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Pakistan native arrested in Times Square bomb case

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Authorities arrested the man suspected in the Times Square car bomb plot as he attempted to flee the country Monday night. Faisal Shahzad, a Pakistani-born U.S. citizen, was on board a flight to Dubai. Jim Axelrod reports from New York.

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By Anne E. Kornblut, Jerry Markon and Spencer S. Hsu
Washington Post Staff Writer
Tuesday, May 4, 2010

A man was arrested late Monday night in connection with the failed Times Square bombing, administration officials said. The suspect, Faisal Shahzad, a 30-year-old U.S. citizen from Pakistan, allegedly purchased the sport utility vehicle that authorities found packed with explosives in New York on Saturday night.

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He was arrested by Customs and Border Patrol agents at JFK International Airport as he tried to board a flight to Dubai. Authorities became aware of his identity Monday afternoon.

An FBI-led Joint Terrorism Task Force had taken over the investigation Monday amid growing indications of a possible international connection, U.S. officials and law enforcement sources said.

Shahzad, who lived in Connecticut, is believed to have used cash to purchase the Nissan Pathfinder that was set ablaze but failed to detonate Saturday night on a tourist-crowded block in Midtown Manhattan.

Investigators and agents also were scouring international phone records showing calls "between some of the people who might be associated with this and folks overseas," according to a U.S. official who has discussed the case with intelligence officers. Investigators uncovered evidence -- a piece of paper, fingerprints or possibly both -- that also indicates international ties, according to a federal official briefed on the investigation. The material points to "an individual who causes concern to [investigators], who has overseas connections, and they are looking for him," the official said.

An overseas angle does not necessarily mean that the incident was planned or financed by al-Qaeda or another organized group, investigators said. "Think smaller," said one senior law enforcement official, who spoke on the condition of anonymity because the investigation is ongoing.

Even as investigators emphasized that the probe is in its early stages and little is definitively known, they pursued what Obama administration officials characterized as a flood of new leads, both foreign and domestic. The Pathfinder's registered owner, for example, told investigators that he sold it several weeks ago to a stranger, in a cash transaction through Craigslist.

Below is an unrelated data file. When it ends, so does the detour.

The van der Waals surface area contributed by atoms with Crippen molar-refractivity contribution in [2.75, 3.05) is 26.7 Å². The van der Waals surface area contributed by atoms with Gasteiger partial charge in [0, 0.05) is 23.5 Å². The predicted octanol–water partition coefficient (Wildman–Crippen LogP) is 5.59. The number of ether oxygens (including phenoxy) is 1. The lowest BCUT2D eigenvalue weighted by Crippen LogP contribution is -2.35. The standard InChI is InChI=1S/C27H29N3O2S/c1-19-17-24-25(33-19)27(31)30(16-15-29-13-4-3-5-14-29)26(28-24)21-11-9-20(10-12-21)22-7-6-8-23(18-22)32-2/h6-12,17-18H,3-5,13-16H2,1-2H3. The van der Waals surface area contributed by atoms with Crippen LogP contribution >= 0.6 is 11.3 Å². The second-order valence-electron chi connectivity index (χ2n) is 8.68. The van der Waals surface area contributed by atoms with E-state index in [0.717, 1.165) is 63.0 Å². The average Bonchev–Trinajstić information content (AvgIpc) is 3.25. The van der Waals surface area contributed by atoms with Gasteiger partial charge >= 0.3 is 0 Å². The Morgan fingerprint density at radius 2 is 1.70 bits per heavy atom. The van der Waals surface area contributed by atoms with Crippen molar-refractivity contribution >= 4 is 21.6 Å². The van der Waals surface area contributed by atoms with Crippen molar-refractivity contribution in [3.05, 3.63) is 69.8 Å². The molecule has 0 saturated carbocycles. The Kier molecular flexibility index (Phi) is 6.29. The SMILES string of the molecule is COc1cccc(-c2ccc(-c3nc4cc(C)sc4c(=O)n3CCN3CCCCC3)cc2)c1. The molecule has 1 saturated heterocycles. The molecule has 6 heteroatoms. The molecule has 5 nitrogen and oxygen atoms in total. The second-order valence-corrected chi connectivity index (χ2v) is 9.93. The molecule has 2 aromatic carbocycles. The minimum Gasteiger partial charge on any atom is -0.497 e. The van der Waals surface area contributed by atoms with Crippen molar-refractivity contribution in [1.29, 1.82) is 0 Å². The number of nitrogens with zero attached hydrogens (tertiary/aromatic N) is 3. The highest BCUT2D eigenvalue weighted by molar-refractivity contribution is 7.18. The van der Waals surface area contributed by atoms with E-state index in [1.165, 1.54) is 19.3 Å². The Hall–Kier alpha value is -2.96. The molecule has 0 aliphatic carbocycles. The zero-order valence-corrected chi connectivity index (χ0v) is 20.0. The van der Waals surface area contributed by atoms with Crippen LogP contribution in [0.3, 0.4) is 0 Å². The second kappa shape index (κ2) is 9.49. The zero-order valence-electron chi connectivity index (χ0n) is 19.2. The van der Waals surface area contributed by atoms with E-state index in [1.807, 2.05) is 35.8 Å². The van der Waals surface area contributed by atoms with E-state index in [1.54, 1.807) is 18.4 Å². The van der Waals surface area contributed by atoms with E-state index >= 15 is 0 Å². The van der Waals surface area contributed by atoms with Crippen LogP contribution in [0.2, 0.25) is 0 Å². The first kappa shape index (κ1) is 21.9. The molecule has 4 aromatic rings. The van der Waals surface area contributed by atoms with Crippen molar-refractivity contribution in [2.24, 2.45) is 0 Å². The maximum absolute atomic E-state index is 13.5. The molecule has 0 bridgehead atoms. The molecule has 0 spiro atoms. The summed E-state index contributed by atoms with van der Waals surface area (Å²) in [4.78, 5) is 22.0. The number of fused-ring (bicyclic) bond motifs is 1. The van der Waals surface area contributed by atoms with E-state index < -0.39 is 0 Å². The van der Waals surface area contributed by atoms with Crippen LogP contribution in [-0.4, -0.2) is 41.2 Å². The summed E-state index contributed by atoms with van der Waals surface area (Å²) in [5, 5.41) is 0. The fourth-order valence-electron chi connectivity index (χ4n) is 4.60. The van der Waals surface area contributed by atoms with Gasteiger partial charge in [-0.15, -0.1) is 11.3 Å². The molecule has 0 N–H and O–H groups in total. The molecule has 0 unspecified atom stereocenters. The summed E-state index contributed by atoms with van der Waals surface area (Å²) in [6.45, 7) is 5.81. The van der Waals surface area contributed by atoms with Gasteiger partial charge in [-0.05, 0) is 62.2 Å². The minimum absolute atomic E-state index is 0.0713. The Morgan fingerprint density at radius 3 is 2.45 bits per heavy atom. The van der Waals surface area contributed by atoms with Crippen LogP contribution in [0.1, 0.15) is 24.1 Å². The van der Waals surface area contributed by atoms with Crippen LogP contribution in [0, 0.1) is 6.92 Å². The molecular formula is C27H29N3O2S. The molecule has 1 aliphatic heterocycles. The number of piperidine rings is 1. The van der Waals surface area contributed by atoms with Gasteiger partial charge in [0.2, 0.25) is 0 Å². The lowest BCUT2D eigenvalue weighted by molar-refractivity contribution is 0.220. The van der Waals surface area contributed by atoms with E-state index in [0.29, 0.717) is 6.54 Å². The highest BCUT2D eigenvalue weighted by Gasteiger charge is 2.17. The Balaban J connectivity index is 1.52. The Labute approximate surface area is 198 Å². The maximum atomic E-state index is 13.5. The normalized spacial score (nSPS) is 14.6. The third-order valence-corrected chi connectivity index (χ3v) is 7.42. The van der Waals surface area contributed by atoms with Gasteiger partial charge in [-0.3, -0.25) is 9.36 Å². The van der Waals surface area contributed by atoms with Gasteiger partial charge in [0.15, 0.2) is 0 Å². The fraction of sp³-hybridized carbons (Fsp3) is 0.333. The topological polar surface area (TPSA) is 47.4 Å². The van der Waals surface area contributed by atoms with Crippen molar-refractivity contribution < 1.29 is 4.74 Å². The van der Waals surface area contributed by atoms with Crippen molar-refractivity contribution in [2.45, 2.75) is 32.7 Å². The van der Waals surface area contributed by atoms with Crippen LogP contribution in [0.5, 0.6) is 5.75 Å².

On a day of fast-moving developments from Manhattan to Washington, President Obama was repeatedly briefed on what a senior administration official called "a very active investigation.'' Attorney General Eric H. Holder Jr. said in the morning that it was too early to designate the failed bombing as an attempted terrorist incident. By afternoon, White House spokesman Robert Gibbs was calling it just that.

"I would say that was intended to terrorize, and I would say that whomever did that would be categorized as a terrorist," Gibbs said, sharpening the administration's tone.

Differences also emerged over the significance of a surveillance video that caught a man in his 40s changing his shirt in an alley and looking over his shoulder near where the Pathfinder was parked. New York City police officials had characterized the man as acting suspiciously, but multiple federal law enforcement officials said he may not be the focus of the investigation.

"It looks like he was just taking off his shirt because he was hot," said one law enforcement official. Investigators were seeking to find another person captured on video running north on Broadway away from the area where the smoking sport-utility vehicle caused an evacuation of Times Square on a crowded weekend night.

Police said the bomb would have created a fireball that likely would have killed or wounded many people, making it the most serious bombing attempt in the United States since the Christmas Day attack aboard a commercial flight bound for Detroit.


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